Reward and Risk Appetites – Who’s Responsible?

Current governance practice regarding ‘who’ sets reward and risk appetite and associated tolerances is unclear and constantly under debate. Who is responsible for setting parameters to guide the organization in its quest to create and deliver value for its customers? Identifying responsibility for governing these vital parameters is straight forward and not at all complicated.

On one hand, there are those who feel the Board should set these operating parameters, while on the other hand, others suggest it is the CEO, in conjunction with the management team, who are expected to do so. In some cases, if it is not clearly stated, and the Board fails to explicitly set these parameters, or does not specifically provide approval for them, then it falls by default to management. What should it be?

The Board of Directors is ultimately responsible for setting reward appetite and tolerance, as well as, the organization’s risk appetite and tolerance. This is an expectation for profit and loss limitation to guide the CEO and senior management team in designing and executing strategy they feel is best suited for meeting the Board’s requirements.

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The Drive for Emissions Reduction in Alberta

Policy makers, legislators, forward thinking carbon emitters, and interested stakeholders in Alberta, Canada aim to facilitate significant reduction of carbon emissions and foster a transition to a low-carbon, if not carbon-free, energy future. This policy direction is embodied in the current NDP Government of Alberta’s Climate Leadership Plan and its cornerstone legislation The Climate Change Act (for complete details visit the website of law firm of Osler)

Alberta, like many jurisdictions throughout the world, is heavily reliant on the hydrocarbon industry – specifically in regards to conventional and heavy oil, natural gas, and petrochemicals, and supporting industries – agriculture and forestry sectors to provide good paying jobs, a higher standard of living, and tax and royalty revenues to the Government.

These sectors are traditional drivers of economic prosperity in Alberta. Yet, they result in large emissions of carbon – either through the production of commodities or use of the commodity elsewhere in the Province (or other jurisdictions throughout North America, and, perhaps, even the world).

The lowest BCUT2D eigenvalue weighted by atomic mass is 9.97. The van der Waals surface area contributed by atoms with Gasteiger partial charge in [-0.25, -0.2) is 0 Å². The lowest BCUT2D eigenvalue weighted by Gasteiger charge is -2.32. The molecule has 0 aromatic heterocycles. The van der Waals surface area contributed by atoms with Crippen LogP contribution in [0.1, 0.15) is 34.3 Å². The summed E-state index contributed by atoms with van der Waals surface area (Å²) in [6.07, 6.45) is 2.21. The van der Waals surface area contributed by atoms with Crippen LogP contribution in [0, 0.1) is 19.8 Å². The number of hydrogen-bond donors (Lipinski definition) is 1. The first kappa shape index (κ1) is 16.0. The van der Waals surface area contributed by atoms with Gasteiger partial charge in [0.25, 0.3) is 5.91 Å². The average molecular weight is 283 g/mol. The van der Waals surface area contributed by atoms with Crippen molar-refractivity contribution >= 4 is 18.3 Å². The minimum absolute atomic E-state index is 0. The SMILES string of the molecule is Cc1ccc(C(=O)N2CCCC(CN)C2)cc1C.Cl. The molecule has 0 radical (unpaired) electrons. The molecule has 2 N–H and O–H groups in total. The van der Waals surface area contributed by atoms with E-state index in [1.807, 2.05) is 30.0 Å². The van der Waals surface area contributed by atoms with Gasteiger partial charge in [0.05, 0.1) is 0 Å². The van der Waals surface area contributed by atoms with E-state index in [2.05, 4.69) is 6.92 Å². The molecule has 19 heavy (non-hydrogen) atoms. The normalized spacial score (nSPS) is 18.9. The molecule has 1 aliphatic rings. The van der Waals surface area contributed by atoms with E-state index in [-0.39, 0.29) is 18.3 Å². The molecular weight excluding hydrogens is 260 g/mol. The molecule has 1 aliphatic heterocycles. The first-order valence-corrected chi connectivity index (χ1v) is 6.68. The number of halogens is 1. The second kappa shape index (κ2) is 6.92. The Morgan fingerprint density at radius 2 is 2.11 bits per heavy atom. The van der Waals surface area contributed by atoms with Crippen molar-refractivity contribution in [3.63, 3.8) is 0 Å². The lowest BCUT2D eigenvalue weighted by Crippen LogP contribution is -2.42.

Therefore, making the transition in Alberta to low-carbon sources of energy is ripe with opportunity and significant challenge. The Alberta Government has started the transition by taking concrete steps to abandon the use of coal in generating power in favor of using natural gas and other non-hydrocarbon sources for power (such as solar, wind, and other sources) and lowering carbon emissions from the extraction of the oil sands and hydrocarbons and in the use of natural gas to produce low emissions energy production in Alberta.

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Qatar and New Realities of Global Energy Markets – A Review

The following is a high-level summary of points made by David B.  Roberts in Qatar Coming to Grips with New Realities of Global Energy Markets published by The Arab Gulf States Institute in Washington (AGSIW) web site.

Roberts’ report highlights the enviable position Qatar finds itself in, and will continue to enjoy, and provides an analysis and reasons for why it will remain a dominant player in the LNG business, albeit, with reduced influence due to increased global competition due to emerging new suppliers. Qatar will remain in this position for the foreseeable future as its current underlying asset-base, producing assets, and the addition of projects that will reach completion and start production completion by mid-2017.

Implications for Qatar:

Qatar’s strategy of diversifying its investment in the entire hydrocarbon value chain – and not in just one area, such as, upstream – is recognized as a significant economic strength. It is identified as the reason for providing Qatar with greater financial breathing room than that provided to OPEC and non-OPEC countries and organizations, such as, IOCs, who are heavily invested in a single and specific area of the hydrocarbon value chain. Diversification is a pillar of economic strength for Qatar; this strength is tied to the underlying asset of its prolific liquid-rich natural gas fields.

In order for Qatar to maintain its leadership position, Roberts urges Qatar to continue seeking opportunities that build on its substantial in-place hydrocarbon investments so that it may extract the maximum realizable value from its gas and oil reserves.

In Qatar’s specific case, and in regards to natural gas (CH4) and downstream refining, it would seem appropriate, and, capital investment efficient, to make investments that build on the in-place infrastructure to take advantage of the entire CH4 molecule and associated liquids.

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